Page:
I was like:
clean my house!
And she wouldn’t!
We took her to the hospital and I had her medicated and she
Still wouldn’t clean.
And—in the meantime—I’ve been cleaning my house!
I’m sorry, but I didn’t go to medical school to clean my own house.
We rarely see direct address in contemporary films, but Woody Allen uses it often. Annie Hall, for example, begins with Alvy Singer (Woody Allen) facing the camera and addressing the audience. His three-minute monologue introduces his childhood. With the adult Alvy’s voiceover, we see his mother bringing the young Alvy to the family doctor to discuss Alvy’s conviction that since the Universe is expanding and will ultimately end, there’s no need to eat or do one’s homework.
Allen has continued using direct address in his films. His most recent film, Whatever Works, Larry David, of Curb Your Enthusiasm, playing a Woody Allen-esque alter ego, begins with a conversation he has with the audience.
Poets use this device as well. May Swenson invited the reader to participate in her poem, The Shape of Death, with a question that could be interpreted not only as a direct address to the reader, but a question to herself as well. A literary two-fer, so to speak.
What does love look like? We know
the shape of death. Death is a cloud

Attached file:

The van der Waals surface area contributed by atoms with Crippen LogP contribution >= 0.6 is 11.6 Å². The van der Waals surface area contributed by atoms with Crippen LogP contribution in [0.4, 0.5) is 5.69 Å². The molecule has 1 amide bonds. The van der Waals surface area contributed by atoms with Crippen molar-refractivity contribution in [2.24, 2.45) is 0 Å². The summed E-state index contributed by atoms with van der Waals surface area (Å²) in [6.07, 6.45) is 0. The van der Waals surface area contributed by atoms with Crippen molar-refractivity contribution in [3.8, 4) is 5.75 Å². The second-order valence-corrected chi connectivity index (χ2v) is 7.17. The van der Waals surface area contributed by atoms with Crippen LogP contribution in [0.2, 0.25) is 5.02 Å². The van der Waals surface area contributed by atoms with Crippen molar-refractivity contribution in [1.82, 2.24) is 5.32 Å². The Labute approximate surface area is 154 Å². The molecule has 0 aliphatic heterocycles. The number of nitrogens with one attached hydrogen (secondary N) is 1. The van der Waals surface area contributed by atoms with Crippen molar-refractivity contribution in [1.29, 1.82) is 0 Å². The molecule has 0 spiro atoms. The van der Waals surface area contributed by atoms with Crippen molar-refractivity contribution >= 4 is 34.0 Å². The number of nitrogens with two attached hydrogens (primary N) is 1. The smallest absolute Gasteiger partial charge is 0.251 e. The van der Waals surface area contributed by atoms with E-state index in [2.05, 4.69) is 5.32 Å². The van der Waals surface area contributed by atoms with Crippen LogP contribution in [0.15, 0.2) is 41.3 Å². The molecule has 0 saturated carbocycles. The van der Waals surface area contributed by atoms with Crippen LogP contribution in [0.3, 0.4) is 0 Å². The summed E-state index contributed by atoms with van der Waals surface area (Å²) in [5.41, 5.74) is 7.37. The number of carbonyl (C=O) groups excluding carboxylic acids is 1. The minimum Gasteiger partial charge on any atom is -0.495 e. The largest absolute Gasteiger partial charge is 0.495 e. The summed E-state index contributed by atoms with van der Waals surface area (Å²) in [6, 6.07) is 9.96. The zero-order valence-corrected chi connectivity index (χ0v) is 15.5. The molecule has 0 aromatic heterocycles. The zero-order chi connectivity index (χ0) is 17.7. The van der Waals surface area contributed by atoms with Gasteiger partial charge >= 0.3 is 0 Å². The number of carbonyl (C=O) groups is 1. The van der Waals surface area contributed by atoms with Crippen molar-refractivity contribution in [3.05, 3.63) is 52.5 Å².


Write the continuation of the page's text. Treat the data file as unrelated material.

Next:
immense and awesome. At first a lid
is lifted from the eye of light:
there is a clap of sound, a white blossom
belches from the jaw of fright….
Emily Dickinson also direct address in this first stanza so piquantly, never pounding the reader on the head, rather creating intimacy.
I’m nobody! Who are you?
Then there’s a pair of us!
Don’t tell! They’d banish me, you know?
Caveat: At its best
". . .direct address can establish a strong connection between the character or subject matter and the audience. . ."
Direct address can establish a strong connection between the character or subject matter and the audience by evoking an emotional response. But when poorly used, it comes across as cornball or even desperation. The audience either doesn’t react or boos or closes the book.
What is the ingredient that makes it work? Genius, I’m afraid.
"I might have to write hundreds of words, scores of pages, until I find my beginning. "
Oh, if only there was a formula for the perfect beginning, I wouldn’t be above following it. But one thing I always tell myself for comfort is that I might have to write hundreds of words, scores of pages, until I find my beginning. And even then, the beginning might turn out to be the ending. To find your beginning, keep writing
Rochelle Jewel Shapiro
Rochelle Jewel Shapiro is author of Miriam the Medium (Simon & Schuster) and has published essays in NYT (Lives), Newsweek (My Turn), et. al. Her essay, ESS, ESS, is just out in FEED ME: WRITERS DISH ABOUT FOOD, EATING, WEIGHT, AND BODY IMAGE, ed. by Harriet Brown (Random House, 2009). She has been nominated for a Pushcart Prize in poetry. She teaches Writing the Personal Essay at UCLA extension.